For The Los Angeles Times
Five times a day, the loudspeakers affixed to the spires of some 90,000 state-run mosques crackle to life, and the Islamic call to prayer bathes the streets of Istanbul and other Turkish cities.
For the faithful, the undulating Arabic hymn, called the adhan, is a reminder of Turkey’s historic place in the Muslim world. For others, it’s an unavoidable reminder of Turkey’s turn from the secular under its current leadership.
On Tuesday, a lawmaker was expelled from his party for suggesting the adhan be uttered in Turkish again. “Chant the adhan in Turkish. I would understand it,” Ozturk Yilmaz, with the Republican People’s Party, or CHP, said on a talk show earlier in the month. “Read the Koran in Turkish. My language, if you speak it anywhere in the world, I will understand it. Why do we have this, this insult to Turkish?”
His suggestion not only sparked an immediate shouting match with other guests on the show, but also reignited a touchy topic in Turkey: What exactly did Turkey’s founders want the country to look like?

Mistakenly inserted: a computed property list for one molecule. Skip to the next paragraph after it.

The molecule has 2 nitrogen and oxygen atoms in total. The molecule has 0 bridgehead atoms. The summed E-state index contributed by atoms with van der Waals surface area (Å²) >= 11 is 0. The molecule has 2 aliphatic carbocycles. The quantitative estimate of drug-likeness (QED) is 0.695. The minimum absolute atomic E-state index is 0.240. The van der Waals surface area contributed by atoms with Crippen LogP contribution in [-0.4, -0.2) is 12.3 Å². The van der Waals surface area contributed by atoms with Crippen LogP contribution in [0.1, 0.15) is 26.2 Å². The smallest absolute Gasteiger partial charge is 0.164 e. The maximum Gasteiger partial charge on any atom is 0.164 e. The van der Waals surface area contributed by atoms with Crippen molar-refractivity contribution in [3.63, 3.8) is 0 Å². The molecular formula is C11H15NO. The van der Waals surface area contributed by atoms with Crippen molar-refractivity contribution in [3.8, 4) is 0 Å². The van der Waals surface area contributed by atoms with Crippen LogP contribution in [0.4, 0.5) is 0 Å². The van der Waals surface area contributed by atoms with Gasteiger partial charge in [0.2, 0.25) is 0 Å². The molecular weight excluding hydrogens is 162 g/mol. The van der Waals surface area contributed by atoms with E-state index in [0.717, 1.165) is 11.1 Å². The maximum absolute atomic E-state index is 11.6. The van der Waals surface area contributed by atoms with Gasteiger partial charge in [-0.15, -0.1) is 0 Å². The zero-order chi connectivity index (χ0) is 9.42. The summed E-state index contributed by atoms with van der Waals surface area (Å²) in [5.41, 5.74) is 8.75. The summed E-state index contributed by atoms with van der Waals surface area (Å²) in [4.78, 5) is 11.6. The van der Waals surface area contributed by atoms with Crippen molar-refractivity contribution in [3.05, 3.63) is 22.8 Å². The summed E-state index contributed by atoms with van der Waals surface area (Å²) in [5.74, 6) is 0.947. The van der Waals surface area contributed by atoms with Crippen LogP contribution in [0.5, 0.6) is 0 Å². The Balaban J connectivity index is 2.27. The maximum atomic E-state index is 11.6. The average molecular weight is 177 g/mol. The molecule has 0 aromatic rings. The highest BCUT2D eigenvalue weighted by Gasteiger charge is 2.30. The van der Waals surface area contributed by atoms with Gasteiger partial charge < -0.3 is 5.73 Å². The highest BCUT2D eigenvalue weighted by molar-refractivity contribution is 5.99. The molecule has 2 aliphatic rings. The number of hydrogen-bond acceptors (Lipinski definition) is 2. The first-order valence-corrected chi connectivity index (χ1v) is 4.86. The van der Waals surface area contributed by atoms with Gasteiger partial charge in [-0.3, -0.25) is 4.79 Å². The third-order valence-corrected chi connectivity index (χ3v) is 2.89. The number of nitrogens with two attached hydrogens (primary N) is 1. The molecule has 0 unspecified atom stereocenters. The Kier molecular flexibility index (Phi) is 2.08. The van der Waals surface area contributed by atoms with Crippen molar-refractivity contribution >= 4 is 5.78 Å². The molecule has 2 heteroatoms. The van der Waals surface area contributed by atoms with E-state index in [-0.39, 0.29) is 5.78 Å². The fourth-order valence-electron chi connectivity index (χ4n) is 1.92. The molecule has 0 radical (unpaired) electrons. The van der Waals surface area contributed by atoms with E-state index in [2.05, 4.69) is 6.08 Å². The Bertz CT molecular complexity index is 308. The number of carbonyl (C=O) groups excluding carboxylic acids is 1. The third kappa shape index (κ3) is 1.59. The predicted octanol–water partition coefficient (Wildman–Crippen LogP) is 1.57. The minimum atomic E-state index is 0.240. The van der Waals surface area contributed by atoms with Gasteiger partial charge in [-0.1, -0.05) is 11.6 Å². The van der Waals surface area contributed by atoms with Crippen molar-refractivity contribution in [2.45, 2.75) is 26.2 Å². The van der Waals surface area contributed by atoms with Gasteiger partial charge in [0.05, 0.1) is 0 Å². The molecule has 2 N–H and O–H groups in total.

For more than 14 centuries, across the Muslim world, the adhan has been recited in Arabic, a standardized ritual akin to the Latin Mass. But it was not always so in Turkey.
Between 1932 and 1950, the state prohibited the Arabic adhan, and instead, a Turkish translation was recited. The ban was part of a series of restrictions on religion imposed under the rule of Mustafa Kemal Ataturk, the founder of modern Turkey.
When Ataturk died in 1938, the CHP, which he founded, was the sole entity allowed to hold power and ruled unopposed until 1950, when the country’s first free multi-party elections were held. Lifting the ban on the Arabic adhan was among the very first laws passed by the new parliament.
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